A viral internet challenge a few years ago had people pouring buckets of ice over themselves to simulate the symptoms of amyotrophic lateral sclerosis, also known as Lou Gehrig’s disease.
For McComb resident Jessica Troutman, it is her reality.
“ALS affects every aspect of your life, the physical and the emotional. This disease threatens to steal the big and small moments,” she said. “You get to make a choice every day, to live or to give up and give in. I choose life.”
Troutman, 32, said it is important to her to bring awareness to the disease, which she was diagnosed with in September 2020.
Troutman had a long road to her diagnosis, having battled her symptoms for seven years.
ALS degenerates motor neurons along the spinal column, causing those with the disease to slowly lose mobility and control of muscle functions, including the possibility of losing the ability to use passive muscle functions, such as breathing, eating and speaking, according to the ALS Association.
Once diagnosed, the average lifespan for those with the disease is between two to five years.
There is no cure.
“After all this disease has taken and will take from me, it’s also given me a chance to live my life to the fullest extent, to find the joy in the small and big, to drink the good wine, enjoy friends and family, and be thankful you woke up on this side of the dirt,” Troutman said.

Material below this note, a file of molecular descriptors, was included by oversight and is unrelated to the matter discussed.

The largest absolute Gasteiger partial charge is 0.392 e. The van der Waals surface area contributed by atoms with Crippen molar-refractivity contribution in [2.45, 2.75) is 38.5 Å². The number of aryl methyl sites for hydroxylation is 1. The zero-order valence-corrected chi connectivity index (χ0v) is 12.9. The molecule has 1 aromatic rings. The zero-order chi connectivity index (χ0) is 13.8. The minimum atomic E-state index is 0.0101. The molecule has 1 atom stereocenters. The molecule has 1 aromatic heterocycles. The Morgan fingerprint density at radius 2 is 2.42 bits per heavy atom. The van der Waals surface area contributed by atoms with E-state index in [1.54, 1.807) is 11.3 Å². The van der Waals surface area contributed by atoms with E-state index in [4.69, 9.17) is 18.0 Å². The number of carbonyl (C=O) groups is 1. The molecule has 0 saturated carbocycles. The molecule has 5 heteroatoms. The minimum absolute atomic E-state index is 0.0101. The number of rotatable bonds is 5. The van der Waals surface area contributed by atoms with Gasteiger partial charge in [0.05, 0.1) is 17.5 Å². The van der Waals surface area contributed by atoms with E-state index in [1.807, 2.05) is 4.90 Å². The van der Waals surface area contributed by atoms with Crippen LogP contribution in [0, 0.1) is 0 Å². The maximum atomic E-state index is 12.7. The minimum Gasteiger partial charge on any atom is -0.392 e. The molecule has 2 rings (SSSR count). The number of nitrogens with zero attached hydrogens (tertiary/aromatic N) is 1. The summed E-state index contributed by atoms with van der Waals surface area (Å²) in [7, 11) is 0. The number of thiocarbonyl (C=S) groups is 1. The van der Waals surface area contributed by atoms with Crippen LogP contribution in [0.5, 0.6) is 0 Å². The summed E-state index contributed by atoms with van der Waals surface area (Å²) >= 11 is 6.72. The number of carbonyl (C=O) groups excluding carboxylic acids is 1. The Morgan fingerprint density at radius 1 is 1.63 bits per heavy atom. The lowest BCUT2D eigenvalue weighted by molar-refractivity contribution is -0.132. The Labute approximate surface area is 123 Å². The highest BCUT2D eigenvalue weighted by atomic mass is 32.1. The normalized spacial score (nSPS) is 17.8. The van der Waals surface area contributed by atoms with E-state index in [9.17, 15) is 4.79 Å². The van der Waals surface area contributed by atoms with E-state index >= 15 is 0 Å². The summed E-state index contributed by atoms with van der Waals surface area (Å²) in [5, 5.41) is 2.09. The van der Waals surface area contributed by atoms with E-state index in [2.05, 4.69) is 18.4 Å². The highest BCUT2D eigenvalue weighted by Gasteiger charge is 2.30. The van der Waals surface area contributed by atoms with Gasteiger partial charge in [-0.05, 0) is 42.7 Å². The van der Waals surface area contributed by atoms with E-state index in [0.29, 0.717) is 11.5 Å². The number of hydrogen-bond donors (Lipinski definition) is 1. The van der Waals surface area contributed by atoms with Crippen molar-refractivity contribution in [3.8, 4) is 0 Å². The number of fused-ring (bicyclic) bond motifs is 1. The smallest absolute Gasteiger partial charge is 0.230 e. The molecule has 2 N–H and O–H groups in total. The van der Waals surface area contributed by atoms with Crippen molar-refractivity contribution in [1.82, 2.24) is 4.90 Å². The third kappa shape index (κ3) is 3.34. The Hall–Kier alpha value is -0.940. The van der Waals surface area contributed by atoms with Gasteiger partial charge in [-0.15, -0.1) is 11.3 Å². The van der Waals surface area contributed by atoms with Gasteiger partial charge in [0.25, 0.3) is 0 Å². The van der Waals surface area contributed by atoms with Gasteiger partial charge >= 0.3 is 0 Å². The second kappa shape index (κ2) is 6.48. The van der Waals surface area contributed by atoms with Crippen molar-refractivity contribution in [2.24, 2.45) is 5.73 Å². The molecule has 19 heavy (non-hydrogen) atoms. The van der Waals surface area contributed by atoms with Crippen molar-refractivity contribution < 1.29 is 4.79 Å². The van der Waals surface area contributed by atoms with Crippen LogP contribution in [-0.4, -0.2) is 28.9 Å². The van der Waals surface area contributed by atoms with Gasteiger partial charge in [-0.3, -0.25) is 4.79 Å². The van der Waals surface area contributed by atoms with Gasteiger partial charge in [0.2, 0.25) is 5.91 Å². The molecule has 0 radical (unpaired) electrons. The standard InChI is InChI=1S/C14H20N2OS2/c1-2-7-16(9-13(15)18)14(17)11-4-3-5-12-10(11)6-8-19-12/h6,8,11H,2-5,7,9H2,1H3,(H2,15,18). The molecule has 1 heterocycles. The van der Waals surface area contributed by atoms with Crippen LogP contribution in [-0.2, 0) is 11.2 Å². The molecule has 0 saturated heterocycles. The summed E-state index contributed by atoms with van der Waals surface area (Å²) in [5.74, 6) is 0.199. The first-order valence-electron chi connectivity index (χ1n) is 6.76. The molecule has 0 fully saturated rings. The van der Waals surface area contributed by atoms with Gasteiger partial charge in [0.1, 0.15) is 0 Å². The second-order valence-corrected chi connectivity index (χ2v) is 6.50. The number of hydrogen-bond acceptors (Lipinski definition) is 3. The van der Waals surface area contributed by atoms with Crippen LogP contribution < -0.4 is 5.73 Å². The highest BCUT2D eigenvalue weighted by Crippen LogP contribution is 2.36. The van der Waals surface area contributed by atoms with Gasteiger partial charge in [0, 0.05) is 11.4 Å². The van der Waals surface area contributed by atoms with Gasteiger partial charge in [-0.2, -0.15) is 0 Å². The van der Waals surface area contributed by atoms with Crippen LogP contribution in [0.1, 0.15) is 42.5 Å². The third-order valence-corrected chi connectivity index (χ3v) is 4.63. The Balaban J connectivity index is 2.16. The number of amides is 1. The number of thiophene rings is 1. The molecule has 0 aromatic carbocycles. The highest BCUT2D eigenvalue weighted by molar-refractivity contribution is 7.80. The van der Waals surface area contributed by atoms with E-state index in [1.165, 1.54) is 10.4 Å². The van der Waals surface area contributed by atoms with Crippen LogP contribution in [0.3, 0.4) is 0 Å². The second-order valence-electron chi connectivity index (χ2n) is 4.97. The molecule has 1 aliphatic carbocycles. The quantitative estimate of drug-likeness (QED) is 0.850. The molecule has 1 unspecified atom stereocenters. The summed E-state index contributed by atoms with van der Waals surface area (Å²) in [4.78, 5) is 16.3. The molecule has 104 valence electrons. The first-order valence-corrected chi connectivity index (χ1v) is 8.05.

She said part of what helps her get through the day is remembering a quote from famous television evangelical preacher Billy Graham: “Mountain tops are for views and inspiration, but fruit is grown in the valley.”
“Although this valley is deep and sometimes very dark, I know there will come a day through donations to medical research and legislative changes that there will be treatment options and even a cure in others’ lifetimes. For that possibility I am thankful and hopeful,” she said.
Friends of Troutman, including Pike County Chamber of Commerce Director Catherine Sanders, Farm Bureau Insurance agent Bubba Moak and First Bank President Brad Whitaker, came together when they learned of the diagnosis and set up a golf tournament and silent auction Friday at the Fernwood Country Club to raise money for the family and bring awareness to ALS, as it is an expensive disease with costly treatments.
There will be two tee times for the tournament, the first at 8 a.m. with check in at 7:15 a.m. and the second will be 1 p.m. with a 12:15 p.m. check in. Lunch will be served between 11 a.m. and 2 p.m.
The tournament will be four-person teams with prizes awarded for putting, longest drive, closest to the hole on all par 3s and straightest drive contests included. Team buy-in is $400 per team and corporate sponsorships with a team are $450.
The silent auction will be at 6 p.m. in the ballroom of the country club with a $30 entry and a barbecue dinner.
For those who wish to donate, there is an account with First Bank with the name “Troutpond Tackles ALS” that can be used.